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Sign the petition ( to ease the immigration process for people who are being persecuted for political reasons!

Just recently we were all closely watching the situation unfolding around the citizenship case of Maria Kartasheva. The activist was steps away from being refused Canadian citizenship because of a conviction in Russia for sharing truthful information about the war in Ukraine. Thankfully in her case, the story had a happy ending because of the media ( and public ( attention. However, the case highlighted that Canada doesn’t have procedures that would prevent victims of autocratic regimes residing in Canada from facing the same challenge in the future.

Autocratic regimes every day figure out new ways of terrorizing their citizens, even those living abroad. They learned to craft laws, for political persecution, that might sound just and fair to those unfamiliar with their political context. For example, in the Russian Federation, Articles 207.3, 280.3, and 284.2 were added to the Criminal Code after the invasion of Ukraine to suppress truth about the war and persecute dissenters. In Maria’s case, Russian Article 207.3 was mistakenly equated by the immigration officer to a similarly sounding Canadian article that also had “spreading disinformation” words in the name but is not used for political persecution.

We understand that other autocratic regimes, like Belarus and Iran, might have similar laws that violate the freedom of speech and other basic human rights, that don’t have an equivalency in Canada, and that might sound similar to some other laws in Canada. We want all of us to be protected and prepared for the future. At a time when dictators grow closer together, we need to support each other as well to be able to resist them.

After the case of Maria Kartasheva, we have good reasons to believe that immigration officers don’t have enough political context to make informed decisions in cases of activists who are being persecuted for political reasons. The current process for evaluating immigration and citizenship applications unfairly places the burden on those facing political persecution to prove that foreign laws they’re accused of violating aren’t crimes in Canada, and this places undue stress on those who have already suffered under autocratic regimes. We want to change this.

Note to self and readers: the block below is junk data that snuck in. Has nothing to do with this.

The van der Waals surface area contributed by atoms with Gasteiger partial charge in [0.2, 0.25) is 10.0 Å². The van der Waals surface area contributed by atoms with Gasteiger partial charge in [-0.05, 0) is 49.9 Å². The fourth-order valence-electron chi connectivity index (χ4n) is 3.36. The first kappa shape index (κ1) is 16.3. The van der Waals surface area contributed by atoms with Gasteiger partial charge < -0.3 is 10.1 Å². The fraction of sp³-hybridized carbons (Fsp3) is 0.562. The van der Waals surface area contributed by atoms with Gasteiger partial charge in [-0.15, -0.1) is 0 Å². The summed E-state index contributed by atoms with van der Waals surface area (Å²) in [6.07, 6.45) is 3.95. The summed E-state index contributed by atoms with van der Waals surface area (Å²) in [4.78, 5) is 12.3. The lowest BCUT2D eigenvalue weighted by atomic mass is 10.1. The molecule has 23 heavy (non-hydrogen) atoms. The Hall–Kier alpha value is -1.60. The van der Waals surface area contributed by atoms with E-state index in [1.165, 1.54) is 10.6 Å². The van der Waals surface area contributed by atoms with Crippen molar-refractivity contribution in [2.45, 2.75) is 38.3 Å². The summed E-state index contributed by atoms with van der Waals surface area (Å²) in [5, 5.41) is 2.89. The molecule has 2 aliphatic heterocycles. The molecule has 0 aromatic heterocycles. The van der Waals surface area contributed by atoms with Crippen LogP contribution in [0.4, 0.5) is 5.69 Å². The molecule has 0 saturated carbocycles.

We propose creating an official list of laws that don’t have equivalency in Canada. That way these laws would be automatically disqualified as valid reasons for denying refuge, humanitarian or other visas, or Canadian citizenship. The political context for understanding these laws as political prosecution, not crimes, can be provided by the Canadian Ministry of Global Affairs – they already use this information to sanction regimes for human rights violations.

Implementing this list would streamline Immigration, Refugees, and Citizenship Canada (IRCC) reviews, expediting applications for those persecuted under these laws, and preventing delays for those wrongly perceived as criminals. We hope that it will not only help avoid unnecessary stress and bureaucracy for political activists but will also give immigration officers more confidence when making a decision about these cases.

We call upon the Government of Canada to establish a pre-approved list of laws used for political persecution that don’t have an equivalent in Canada, for fast-tracking the evaluation of immigration and citizenship applications during the Prohibitions sections of said applications.

We ask you to join us in our plea and sign the petition: We need to gather 500 signatures before March 17, 2024 to get this petition to Parliament – help us reach that goal! This petition is open to Canadian citizens, and temporary and permanent residents. We would appreciate it if you share this petition with your friends and family!